Human Resources

From employment law to compensation and benefits, FMLA and hiring and firing and more, Business Management Daily provides comprehensive Human Resources updates.

Discover how your colleagues – and competitors – are dealing with discrimination and harassment, employment law, benefits programs, and more.

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Some professions require applicants to prove a certain level of physical fitness. When employers demand passing a physical test as a qualification to be hired, they need to make sure that protected classes such as women don’t fail at rates that indicate the test has a disparate impact on otherwise qualified applicants.
Q. I am looking to hire new employees. Some applicants who did not qualify for the open positions are now threatening to sue, claiming that my pre-employment tests are discriminatory. What should I know about pre-employment tests?
On July 1, 2015, medical cannabis became lawfully available under Minnesota’s Medical Marijuana Law (MML). The MML’s employment protections are more extensive than those offered in any other state legalizing medical marijuana use. Legal compliance will be challenging, making it important for employers to know what constitutes protected use and to understand the MML’s effect on testing programs and substance abuse rules.
If you take prompt, remedial action and then monitor the situation for possible continued harassment or retaliation, chances are that a one-time incident won’t mean losing a sexual harassment lawsuit. Of course, you still have to investigate every allegation, even if your first impression is that there wasn’t behavior serious enough to constitute sexual harassment.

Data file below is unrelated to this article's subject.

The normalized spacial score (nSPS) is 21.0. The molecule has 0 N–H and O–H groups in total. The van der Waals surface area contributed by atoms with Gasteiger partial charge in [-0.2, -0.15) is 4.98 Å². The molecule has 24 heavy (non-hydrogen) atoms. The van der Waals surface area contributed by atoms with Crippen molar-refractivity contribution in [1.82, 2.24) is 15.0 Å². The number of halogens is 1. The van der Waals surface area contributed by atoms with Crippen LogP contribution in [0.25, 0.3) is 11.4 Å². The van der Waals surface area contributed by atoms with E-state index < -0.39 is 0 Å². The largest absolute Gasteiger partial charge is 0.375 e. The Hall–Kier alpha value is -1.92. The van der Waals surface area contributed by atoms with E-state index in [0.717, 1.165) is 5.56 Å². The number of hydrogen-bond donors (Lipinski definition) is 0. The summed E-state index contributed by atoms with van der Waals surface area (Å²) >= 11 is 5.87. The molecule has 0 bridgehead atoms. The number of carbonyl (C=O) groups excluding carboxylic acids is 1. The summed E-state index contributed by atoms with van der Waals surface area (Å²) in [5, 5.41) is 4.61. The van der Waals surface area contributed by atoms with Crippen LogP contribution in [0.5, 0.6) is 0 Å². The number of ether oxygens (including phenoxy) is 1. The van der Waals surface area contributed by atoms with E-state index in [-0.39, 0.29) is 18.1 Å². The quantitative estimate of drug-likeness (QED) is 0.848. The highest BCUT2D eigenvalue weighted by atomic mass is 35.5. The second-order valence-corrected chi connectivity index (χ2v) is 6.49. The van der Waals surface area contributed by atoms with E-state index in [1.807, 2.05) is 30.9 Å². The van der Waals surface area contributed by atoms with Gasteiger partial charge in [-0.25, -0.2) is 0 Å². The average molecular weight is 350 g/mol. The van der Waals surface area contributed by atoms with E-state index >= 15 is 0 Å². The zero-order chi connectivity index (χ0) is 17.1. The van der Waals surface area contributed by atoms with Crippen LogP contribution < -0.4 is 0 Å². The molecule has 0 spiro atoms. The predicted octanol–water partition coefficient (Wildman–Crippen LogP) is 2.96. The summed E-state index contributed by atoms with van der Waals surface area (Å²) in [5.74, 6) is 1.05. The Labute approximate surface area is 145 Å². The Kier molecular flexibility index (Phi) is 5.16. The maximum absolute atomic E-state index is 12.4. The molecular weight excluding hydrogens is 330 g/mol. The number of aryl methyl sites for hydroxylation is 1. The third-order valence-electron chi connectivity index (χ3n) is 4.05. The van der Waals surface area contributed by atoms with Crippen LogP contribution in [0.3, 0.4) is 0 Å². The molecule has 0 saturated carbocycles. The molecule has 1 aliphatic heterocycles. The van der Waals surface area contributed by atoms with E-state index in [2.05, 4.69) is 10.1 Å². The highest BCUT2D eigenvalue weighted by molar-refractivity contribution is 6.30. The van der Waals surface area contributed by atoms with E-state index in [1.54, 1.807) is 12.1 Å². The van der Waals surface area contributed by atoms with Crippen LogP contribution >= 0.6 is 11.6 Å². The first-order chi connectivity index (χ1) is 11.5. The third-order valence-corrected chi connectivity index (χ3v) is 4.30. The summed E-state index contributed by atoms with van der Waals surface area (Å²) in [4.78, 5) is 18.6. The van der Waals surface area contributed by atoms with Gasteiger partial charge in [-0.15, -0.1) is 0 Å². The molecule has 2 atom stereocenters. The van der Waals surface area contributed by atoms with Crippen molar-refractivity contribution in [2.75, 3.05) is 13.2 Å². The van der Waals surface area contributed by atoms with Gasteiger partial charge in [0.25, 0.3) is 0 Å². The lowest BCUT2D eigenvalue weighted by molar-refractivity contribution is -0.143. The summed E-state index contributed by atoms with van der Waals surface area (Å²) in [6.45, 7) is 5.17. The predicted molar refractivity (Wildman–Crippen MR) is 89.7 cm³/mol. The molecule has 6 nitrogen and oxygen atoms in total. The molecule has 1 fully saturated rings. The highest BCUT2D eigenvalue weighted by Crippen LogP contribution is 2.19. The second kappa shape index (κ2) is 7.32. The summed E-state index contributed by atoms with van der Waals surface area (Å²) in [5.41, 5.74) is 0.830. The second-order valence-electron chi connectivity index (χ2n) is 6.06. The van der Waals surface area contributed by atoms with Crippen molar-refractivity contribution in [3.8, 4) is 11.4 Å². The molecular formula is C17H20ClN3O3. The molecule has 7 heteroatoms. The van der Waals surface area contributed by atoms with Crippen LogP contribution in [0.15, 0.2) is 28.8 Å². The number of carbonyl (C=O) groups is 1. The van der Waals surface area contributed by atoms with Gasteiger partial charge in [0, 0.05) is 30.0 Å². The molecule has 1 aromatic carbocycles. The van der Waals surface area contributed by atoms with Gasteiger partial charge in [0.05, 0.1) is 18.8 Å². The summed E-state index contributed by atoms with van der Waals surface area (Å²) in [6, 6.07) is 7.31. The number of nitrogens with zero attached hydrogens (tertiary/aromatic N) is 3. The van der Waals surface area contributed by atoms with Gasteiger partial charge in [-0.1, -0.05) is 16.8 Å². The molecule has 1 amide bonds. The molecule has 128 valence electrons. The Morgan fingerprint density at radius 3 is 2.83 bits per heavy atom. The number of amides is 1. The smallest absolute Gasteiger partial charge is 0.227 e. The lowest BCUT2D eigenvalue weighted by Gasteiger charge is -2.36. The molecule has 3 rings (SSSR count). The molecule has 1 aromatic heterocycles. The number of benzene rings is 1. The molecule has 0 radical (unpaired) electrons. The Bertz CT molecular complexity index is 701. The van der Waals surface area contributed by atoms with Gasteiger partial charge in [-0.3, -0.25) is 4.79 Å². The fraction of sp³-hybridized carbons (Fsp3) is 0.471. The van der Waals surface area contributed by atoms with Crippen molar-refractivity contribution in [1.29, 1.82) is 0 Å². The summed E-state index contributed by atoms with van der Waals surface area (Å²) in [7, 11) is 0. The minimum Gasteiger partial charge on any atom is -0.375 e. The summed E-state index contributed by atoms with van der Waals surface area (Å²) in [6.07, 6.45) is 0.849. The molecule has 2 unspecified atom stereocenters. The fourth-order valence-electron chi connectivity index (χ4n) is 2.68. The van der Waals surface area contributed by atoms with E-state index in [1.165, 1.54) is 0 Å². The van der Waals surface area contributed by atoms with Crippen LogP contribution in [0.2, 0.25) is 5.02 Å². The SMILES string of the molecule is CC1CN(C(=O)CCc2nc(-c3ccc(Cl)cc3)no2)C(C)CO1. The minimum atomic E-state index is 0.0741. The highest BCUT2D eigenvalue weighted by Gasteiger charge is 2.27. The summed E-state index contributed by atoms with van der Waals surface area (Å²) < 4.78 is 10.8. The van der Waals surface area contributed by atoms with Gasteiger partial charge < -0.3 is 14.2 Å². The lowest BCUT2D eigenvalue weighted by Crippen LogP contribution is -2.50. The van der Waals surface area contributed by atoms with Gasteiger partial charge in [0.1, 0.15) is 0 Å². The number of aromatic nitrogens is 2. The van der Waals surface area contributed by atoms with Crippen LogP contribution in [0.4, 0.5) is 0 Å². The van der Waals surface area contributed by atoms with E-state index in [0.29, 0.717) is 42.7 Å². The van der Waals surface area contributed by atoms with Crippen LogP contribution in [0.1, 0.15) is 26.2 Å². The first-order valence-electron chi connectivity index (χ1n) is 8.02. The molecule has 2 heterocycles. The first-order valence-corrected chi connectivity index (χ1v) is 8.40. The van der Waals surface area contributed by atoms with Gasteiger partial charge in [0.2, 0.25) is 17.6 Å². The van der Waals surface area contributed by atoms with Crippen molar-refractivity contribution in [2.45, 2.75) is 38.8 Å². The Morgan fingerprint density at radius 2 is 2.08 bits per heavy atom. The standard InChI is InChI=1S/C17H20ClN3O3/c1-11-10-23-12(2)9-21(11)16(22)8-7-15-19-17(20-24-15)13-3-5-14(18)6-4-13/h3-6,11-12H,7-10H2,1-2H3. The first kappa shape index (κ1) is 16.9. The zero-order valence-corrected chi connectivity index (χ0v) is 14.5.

If you don’t know an employee has engaged in so-called protected activity, you can’t be liable for retaliation. A recent case demonstrates this.
Child care costs continue to be a heavy lift for America’s working families, according to ChildCare Aware of America’s latest Parents and the High Cost of Child Care report.
Here's your monthly quiz on HR trends and issues.
Q. We have an employee who regularly comes into work a half-hour or more before her scheduled shift in order to get her work station ready and otherwise get herself set up for the day. This preparation time is important to the employee because she does not believe that she can meet the production requirements of her job without it. The employee has been told that she cannot start performing her actual job tasks until the start of her scheduled shift. Our new HR manager has advised that we must pay the employee for the time that she spends preparing for her shift, even though she had no approval to work during that time. Is that right?
As employees blend the realms of work and private life thanks to technology, and come to feel more empowered to express their beliefs both in and out of the office thanks to more laws encouraging and protecting the individual, your employee handbook is under assault. There exists a preemptive strategy to protect the company, though.
The Department of Labor estimates the move will make at least five million more workers eligible for overtime pay if they work more than 40 hours in a week.
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